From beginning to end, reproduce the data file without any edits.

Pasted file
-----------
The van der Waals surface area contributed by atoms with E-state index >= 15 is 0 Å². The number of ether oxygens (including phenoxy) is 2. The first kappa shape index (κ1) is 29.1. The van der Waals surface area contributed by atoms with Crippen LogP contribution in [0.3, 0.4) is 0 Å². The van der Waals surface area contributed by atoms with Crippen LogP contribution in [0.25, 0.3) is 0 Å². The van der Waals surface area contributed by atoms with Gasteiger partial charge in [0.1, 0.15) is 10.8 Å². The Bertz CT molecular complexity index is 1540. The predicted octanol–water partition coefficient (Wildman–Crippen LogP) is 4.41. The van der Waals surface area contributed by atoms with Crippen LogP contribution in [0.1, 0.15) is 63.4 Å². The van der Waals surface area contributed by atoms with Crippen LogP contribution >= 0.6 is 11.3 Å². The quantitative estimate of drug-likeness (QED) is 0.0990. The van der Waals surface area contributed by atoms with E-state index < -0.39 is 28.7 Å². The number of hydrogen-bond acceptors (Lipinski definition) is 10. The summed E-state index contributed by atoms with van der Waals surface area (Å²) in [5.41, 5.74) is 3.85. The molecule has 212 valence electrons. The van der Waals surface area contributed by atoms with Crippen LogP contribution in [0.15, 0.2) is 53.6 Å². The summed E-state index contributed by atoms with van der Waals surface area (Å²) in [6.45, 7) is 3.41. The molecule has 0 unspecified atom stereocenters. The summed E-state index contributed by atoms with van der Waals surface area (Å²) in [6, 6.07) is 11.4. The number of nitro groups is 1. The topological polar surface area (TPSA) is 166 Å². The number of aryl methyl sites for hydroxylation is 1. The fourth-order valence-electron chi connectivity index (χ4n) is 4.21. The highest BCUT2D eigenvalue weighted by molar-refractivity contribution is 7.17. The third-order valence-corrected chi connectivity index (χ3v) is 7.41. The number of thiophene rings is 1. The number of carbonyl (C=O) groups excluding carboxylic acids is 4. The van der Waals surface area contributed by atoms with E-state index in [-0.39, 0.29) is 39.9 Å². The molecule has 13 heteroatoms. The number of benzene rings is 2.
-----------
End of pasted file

The van der Waals surface area contributed by atoms with E-state index >= 15 is 0 Å². The number of ether oxygens (including phenoxy) is 2. The first kappa shape index (κ1) is 29.1. The van der Waals surface area contributed by atoms with Crippen LogP contribution in [0.3, 0.4) is 0 Å². The van der Waals surface area contributed by atoms with Crippen LogP contribution in [0.25, 0.3) is 0 Å². The van der Waals surface area contributed by atoms with Gasteiger partial charge in [0.1, 0.15) is 10.8 Å². The Bertz CT molecular complexity index is 1540. The predicted octanol–water partition coefficient (Wildman–Crippen LogP) is 4.41. The van der Waals surface area contributed by atoms with Crippen LogP contribution in [0.1, 0.15) is 63.4 Å². The van der Waals surface area contributed by atoms with Crippen LogP contribution >= 0.6 is 11.3 Å². The quantitative estimate of drug-likeness (QED) is 0.0990. The van der Waals surface area contributed by atoms with E-state index < -0.39 is 28.7 Å². The number of hydrogen-bond acceptors (Lipinski definition) is 10. The summed E-state index contributed by atoms with van der Waals surface area (Å²) in [5.41, 5.74) is 3.85. The molecule has 212 valence electrons. The van der Waals surface area contributed by atoms with Crippen LogP contribution in [0.15, 0.2) is 53.6 Å². The summed E-state index contributed by atoms with van der Waals surface area (Å²) in [6.45, 7) is 3.41. The molecule has 0 unspecified atom stereocenters. The summed E-state index contributed by atoms with van der Waals surface area (Å²) in [6, 6.07) is 11.4. The number of nitro groups is 1. The topological polar surface area (TPSA) is 166 Å². The number of aryl methyl sites for hydroxylation is 1. The fourth-order valence-electron chi connectivity index (χ4n) is 4.21. The highest BCUT2D eigenvalue weighted by molar-refractivity contribution is 7.17. The third-order valence-corrected chi connectivity index (χ3v) is 7.41. The number of thiophene rings is 1. The number of carbonyl (C=O) groups excluding carboxylic acids is 4. The van der Waals surface area contributed by atoms with E-state index in [-0.39, 0.29) is 39.9 Å². The molecule has 13 heteroatoms. The number of benzene rings is 2.